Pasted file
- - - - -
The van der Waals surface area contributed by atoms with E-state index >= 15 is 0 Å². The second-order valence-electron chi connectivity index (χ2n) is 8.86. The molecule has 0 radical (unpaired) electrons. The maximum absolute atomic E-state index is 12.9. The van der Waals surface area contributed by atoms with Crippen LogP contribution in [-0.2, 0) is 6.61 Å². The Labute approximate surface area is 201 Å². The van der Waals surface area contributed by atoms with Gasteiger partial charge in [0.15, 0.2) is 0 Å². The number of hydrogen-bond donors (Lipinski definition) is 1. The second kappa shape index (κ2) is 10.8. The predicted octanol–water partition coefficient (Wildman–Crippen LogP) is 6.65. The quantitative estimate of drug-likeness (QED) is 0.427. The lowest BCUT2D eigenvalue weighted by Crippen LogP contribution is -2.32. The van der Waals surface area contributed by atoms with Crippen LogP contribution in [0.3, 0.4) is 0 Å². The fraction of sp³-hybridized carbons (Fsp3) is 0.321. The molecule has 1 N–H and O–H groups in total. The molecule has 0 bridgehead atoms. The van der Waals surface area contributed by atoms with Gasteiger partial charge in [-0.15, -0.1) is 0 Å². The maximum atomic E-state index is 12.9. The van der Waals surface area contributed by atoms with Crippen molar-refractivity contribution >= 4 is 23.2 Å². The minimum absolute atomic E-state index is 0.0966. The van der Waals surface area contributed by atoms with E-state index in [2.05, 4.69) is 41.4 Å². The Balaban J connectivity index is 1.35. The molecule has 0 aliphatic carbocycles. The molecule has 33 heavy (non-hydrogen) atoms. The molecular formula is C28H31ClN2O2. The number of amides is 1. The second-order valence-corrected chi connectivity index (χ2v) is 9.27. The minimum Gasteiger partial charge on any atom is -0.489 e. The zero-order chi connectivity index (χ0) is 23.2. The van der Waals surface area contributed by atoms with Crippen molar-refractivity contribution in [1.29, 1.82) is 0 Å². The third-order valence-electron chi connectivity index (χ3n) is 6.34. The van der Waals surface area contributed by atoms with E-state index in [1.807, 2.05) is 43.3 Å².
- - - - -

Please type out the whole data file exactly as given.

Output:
The van der Waals surface area contributed by atoms with E-state index >= 15 is 0 Å². The second-order valence-electron chi connectivity index (χ2n) is 8.86. The molecule has 0 radical (unpaired) electrons. The maximum absolute atomic E-state index is 12.9. The van der Waals surface area contributed by atoms with Crippen LogP contribution in [-0.2, 0) is 6.61 Å². The Labute approximate surface area is 201 Å². The van der Waals surface area contributed by atoms with Gasteiger partial charge in [0.15, 0.2) is 0 Å². The number of hydrogen-bond donors (Lipinski definition) is 1. The second kappa shape index (κ2) is 10.8. The predicted octanol–water partition coefficient (Wildman–Crippen LogP) is 6.65. The quantitative estimate of drug-likeness (QED) is 0.427. The lowest BCUT2D eigenvalue weighted by Crippen LogP contribution is -2.32. The van der Waals surface area contributed by atoms with Crippen LogP contribution in [0.3, 0.4) is 0 Å². The fraction of sp³-hybridized carbons (Fsp3) is 0.321. The molecule has 1 N–H and O–H groups in total. The molecule has 0 bridgehead atoms. The van der Waals surface area contributed by atoms with Gasteiger partial charge in [-0.15, -0.1) is 0 Å². The maximum atomic E-state index is 12.9. The van der Waals surface area contributed by atoms with Crippen molar-refractivity contribution >= 4 is 23.2 Å². The minimum absolute atomic E-state index is 0.0966. The van der Waals surface area contributed by atoms with E-state index in [2.05, 4.69) is 41.4 Å². The Balaban J connectivity index is 1.35. The molecule has 0 aliphatic carbocycles. The molecule has 33 heavy (non-hydrogen) atoms. The molecular formula is C28H31ClN2O2. The number of amides is 1. The second-order valence-corrected chi connectivity index (χ2v) is 9.27. The minimum Gasteiger partial charge on any atom is -0.489 e. The zero-order chi connectivity index (χ0) is 23.2. The van der Waals surface area contributed by atoms with Crippen molar-refractivity contribution in [1.29, 1.82) is 0 Å². The third-order valence-electron chi connectivity index (χ3n) is 6.34. The van der Waals surface area contributed by atoms with E-state index in [1.807, 2.05) is 43.3 Å².